Historical perspective, future vision
Christian Brown is working with Ben Urick, PharmD, PhD, to digitize, transcribe, and analyze 2,000 antique prescriptions from Washington, IA, circa 1900.
It’s September 2017 during Parents Weekend at my alma mater, the University of South Carolina. I am showing my dad and stepmother around campus and the surrounding city of Columbia, SC. “And to your left, we have the Army–Navy Surplus store,” I direct them as we stroll down Main Street. My dad looks over, and we smile at each other. We love old things!
Once inside, I eagerly describe my previous surplus find: volume three of Metabolic, Endocrine, and Genetic Disorders of Children (1974). The pale orange tome was salvaged from the Moncrief Hospital at Fort Jackson. The two remaining volumes materialize in my stepmother’s hands as she wanders to the opposite side of the bookcase. So began my collection of antique medical, health, and science books.
I study pharmacy history to see the big picture. I have read about the development of the first natural and synthetic antibiotics amid the world at war, the political climate surrounding the first contraceptive pill, and the broken promise of American medicine as costs soar and outcomes fall. These books investigate the breakthroughs that we take for granted and highlight the real people behind each discovery.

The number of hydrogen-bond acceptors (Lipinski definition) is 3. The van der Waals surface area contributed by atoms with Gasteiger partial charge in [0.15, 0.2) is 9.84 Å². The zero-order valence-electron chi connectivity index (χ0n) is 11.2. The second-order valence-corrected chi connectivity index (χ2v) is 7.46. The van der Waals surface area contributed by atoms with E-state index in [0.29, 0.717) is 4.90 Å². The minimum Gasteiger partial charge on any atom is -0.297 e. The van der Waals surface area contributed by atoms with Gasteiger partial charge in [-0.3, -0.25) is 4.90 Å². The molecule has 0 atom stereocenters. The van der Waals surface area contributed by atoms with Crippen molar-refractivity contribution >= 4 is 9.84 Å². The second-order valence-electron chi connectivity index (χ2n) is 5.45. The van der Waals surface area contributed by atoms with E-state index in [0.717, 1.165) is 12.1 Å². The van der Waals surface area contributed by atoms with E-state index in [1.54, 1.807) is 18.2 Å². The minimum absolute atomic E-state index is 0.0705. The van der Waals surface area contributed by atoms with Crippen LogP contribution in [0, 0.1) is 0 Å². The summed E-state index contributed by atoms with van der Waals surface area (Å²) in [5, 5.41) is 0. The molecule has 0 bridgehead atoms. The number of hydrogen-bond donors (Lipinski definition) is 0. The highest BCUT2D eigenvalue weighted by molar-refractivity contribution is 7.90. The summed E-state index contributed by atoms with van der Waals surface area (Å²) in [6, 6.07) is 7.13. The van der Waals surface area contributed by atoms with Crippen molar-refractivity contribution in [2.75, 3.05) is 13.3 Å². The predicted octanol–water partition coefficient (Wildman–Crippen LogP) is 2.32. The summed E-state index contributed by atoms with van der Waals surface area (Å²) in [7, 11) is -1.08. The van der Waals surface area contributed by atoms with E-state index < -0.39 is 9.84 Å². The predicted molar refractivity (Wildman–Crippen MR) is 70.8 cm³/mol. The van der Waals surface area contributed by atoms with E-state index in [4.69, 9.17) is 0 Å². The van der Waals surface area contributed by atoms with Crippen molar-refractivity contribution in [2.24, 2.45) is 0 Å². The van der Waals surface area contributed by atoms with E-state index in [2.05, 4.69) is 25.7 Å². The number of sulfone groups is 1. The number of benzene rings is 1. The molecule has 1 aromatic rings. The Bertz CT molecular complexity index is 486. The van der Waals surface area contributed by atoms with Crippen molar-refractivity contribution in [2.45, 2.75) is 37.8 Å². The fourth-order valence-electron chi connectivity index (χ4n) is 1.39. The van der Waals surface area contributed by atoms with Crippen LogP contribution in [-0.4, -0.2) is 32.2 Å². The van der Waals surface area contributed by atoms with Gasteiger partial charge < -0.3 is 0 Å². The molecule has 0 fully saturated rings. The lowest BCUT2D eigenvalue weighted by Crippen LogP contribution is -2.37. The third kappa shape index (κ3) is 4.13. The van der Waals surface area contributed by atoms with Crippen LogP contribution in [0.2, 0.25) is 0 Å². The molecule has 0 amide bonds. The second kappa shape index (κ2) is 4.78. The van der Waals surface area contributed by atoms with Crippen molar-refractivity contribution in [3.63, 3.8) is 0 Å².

Kremers and Urdang’s History of Pharmacy (1986) details apothecaries’ respected position in society throughout ancient civilizations. This trend continues as pharmacists are ranked America’s third most trusted professionals, according to Gallup in 2018. Sneader’s Drug Discovery: A History (2005) explains that the Arab World preserved Greek pharmaceutical knowledge while Europe was immersed in the Dark Ages. Now, we remember our roots as the American Institute of the History of Pharmacy records eye-opening stories on the evolution of drug law and learning.
In addition to written history, there is also the preservation of historical artifacts. Many schools of pharmacy keep a display of druggist items from potassium permanganate to Mother’s Little Helper. Before the 1960s, however, the patient wouldn’t know the difference because disclosing prescription contents was banned in past APhA codes of ethics. Currently, I work with Ben Urick, PharmD, PhD, at the UNC Eshelman School of Pharmacy, to digitize, transcribe, and analyze 2,000 antique prescriptions from Washington, IA, circa 1900. We plan to identify the indications based on timely pharmacopeias and derive prescribing patterns. I may start with the prescriptions for a Mr. “Self.”
Know history, make history
Pharmacy history reminds us that insulin is a life-saving medication that should be affordable to those in need. It chides us that the opioid epidemic is nothing new and that we should have seen this coming. It challenges us to prioritize patient-centered care in our moral and ethical obligations to serve. To carefully examine pharmacy history is to predict the future of our profession.
Christian Brown is a first-year PharmD Candidate at the UNC Eshelman School of Pharmacy. To collaborate on the antique prescription project, please contact Ben Urick at firstname.lastname@example.org with subject line “Antique Rx.”